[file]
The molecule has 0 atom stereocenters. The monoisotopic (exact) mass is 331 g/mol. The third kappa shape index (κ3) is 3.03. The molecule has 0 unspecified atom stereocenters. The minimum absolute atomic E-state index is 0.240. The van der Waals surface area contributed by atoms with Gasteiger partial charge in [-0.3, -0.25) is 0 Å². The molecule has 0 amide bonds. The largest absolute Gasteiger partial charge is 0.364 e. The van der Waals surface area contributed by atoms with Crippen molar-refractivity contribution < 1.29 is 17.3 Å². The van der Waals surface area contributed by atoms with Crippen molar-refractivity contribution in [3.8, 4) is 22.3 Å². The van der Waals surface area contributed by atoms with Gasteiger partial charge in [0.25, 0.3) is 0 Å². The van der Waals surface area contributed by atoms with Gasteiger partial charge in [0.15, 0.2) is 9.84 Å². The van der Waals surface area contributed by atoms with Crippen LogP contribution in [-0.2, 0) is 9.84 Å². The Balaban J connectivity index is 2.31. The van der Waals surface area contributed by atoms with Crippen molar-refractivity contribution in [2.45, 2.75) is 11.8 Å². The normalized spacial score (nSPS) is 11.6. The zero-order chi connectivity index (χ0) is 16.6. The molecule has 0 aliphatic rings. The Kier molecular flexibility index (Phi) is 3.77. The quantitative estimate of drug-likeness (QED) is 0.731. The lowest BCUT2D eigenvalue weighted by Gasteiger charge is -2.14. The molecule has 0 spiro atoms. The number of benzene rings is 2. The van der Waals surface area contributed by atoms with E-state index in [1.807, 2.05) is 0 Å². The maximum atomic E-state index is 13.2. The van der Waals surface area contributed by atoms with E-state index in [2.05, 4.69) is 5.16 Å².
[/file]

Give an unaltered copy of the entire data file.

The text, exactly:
The molecule has 0 atom stereocenters. The monoisotopic (exact) mass is 331 g/mol. The third kappa shape index (κ3) is 3.03. The molecule has 0 unspecified atom stereocenters. The minimum absolute atomic E-state index is 0.240. The van der Waals surface area contributed by atoms with Gasteiger partial charge in [-0.3, -0.25) is 0 Å². The molecule has 0 amide bonds. The largest absolute Gasteiger partial charge is 0.364 e. The van der Waals surface area contributed by atoms with Crippen molar-refractivity contribution < 1.29 is 17.3 Å². The van der Waals surface area contributed by atoms with Crippen molar-refractivity contribution in [3.8, 4) is 22.3 Å². The van der Waals surface area contributed by atoms with Gasteiger partial charge in [0.25, 0.3) is 0 Å². The van der Waals surface area contributed by atoms with Gasteiger partial charge in [0.15, 0.2) is 9.84 Å². The van der Waals surface area contributed by atoms with Crippen LogP contribution in [-0.2, 0) is 9.84 Å². The Balaban J connectivity index is 2.31. The van der Waals surface area contributed by atoms with Crippen molar-refractivity contribution in [2.45, 2.75) is 11.8 Å². The normalized spacial score (nSPS) is 11.6. The zero-order chi connectivity index (χ0) is 16.6. The molecule has 0 aliphatic rings. The Kier molecular flexibility index (Phi) is 3.77. The quantitative estimate of drug-likeness (QED) is 0.731. The lowest BCUT2D eigenvalue weighted by Gasteiger charge is -2.14. The molecule has 0 spiro atoms. The number of benzene rings is 2. The van der Waals surface area contributed by atoms with E-state index in [1.807, 2.05) is 0 Å². The maximum atomic E-state index is 13.2. The van der Waals surface area contributed by atoms with E-state index in [2.05, 4.69) is 5.16 Å².